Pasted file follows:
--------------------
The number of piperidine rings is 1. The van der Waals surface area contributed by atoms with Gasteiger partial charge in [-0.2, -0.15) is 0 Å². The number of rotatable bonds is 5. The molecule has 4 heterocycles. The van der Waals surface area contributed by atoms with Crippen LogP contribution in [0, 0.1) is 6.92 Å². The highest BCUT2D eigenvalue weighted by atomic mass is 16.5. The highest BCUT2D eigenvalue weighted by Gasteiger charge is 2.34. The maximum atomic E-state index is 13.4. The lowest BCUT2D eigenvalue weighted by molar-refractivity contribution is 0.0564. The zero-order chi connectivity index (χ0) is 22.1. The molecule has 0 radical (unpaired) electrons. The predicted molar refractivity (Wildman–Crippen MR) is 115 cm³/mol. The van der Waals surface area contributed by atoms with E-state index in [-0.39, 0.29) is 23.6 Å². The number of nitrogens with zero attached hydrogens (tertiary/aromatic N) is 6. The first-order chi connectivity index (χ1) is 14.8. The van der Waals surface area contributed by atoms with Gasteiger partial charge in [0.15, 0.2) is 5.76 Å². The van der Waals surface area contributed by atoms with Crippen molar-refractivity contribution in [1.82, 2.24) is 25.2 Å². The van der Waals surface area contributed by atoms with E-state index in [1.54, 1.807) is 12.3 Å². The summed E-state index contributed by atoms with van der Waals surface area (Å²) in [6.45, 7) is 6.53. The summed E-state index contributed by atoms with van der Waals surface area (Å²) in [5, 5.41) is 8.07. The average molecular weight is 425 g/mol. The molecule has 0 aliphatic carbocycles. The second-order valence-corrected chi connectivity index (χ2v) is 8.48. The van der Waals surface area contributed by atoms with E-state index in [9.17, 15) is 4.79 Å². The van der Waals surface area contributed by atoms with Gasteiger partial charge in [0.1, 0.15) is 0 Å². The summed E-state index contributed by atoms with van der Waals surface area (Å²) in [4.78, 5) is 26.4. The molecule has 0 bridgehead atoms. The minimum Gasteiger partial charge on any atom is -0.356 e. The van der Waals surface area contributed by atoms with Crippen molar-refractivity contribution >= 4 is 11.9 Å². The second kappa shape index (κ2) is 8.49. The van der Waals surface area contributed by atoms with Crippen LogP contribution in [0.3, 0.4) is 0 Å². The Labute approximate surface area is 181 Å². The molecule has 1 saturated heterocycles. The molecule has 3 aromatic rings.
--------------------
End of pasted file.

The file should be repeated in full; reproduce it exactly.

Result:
The number of piperidine rings is 1. The van der Waals surface area contributed by atoms with Gasteiger partial charge in [-0.2, -0.15) is 0 Å². The number of rotatable bonds is 5. The molecule has 4 heterocycles. The van der Waals surface area contributed by atoms with Crippen LogP contribution in [0, 0.1) is 6.92 Å². The highest BCUT2D eigenvalue weighted by atomic mass is 16.5. The highest BCUT2D eigenvalue weighted by Gasteiger charge is 2.34. The maximum atomic E-state index is 13.4. The lowest BCUT2D eigenvalue weighted by molar-refractivity contribution is 0.0564. The zero-order chi connectivity index (χ0) is 22.1. The molecule has 0 radical (unpaired) electrons. The predicted molar refractivity (Wildman–Crippen MR) is 115 cm³/mol. The van der Waals surface area contributed by atoms with E-state index in [-0.39, 0.29) is 23.6 Å². The number of nitrogens with zero attached hydrogens (tertiary/aromatic N) is 6. The first-order chi connectivity index (χ1) is 14.8. The van der Waals surface area contributed by atoms with Gasteiger partial charge in [0.15, 0.2) is 5.76 Å². The van der Waals surface area contributed by atoms with Crippen molar-refractivity contribution in [1.82, 2.24) is 25.2 Å². The van der Waals surface area contributed by atoms with E-state index in [1.54, 1.807) is 12.3 Å². The summed E-state index contributed by atoms with van der Waals surface area (Å²) in [6.45, 7) is 6.53. The summed E-state index contributed by atoms with van der Waals surface area (Å²) in [5, 5.41) is 8.07. The average molecular weight is 425 g/mol. The molecule has 0 aliphatic carbocycles. The second-order valence-corrected chi connectivity index (χ2v) is 8.48. The van der Waals surface area contributed by atoms with E-state index in [9.17, 15) is 4.79 Å². The van der Waals surface area contributed by atoms with Gasteiger partial charge in [0.1, 0.15) is 0 Å². The summed E-state index contributed by atoms with van der Waals surface area (Å²) in [4.78, 5) is 26.4. The molecule has 0 bridgehead atoms. The minimum Gasteiger partial charge on any atom is -0.356 e. The van der Waals surface area contributed by atoms with Crippen molar-refractivity contribution >= 4 is 11.9 Å². The second kappa shape index (κ2) is 8.49. The van der Waals surface area contributed by atoms with Crippen LogP contribution in [0.3, 0.4) is 0 Å². The Labute approximate surface area is 181 Å². The molecule has 1 saturated heterocycles. The molecule has 3 aromatic rings.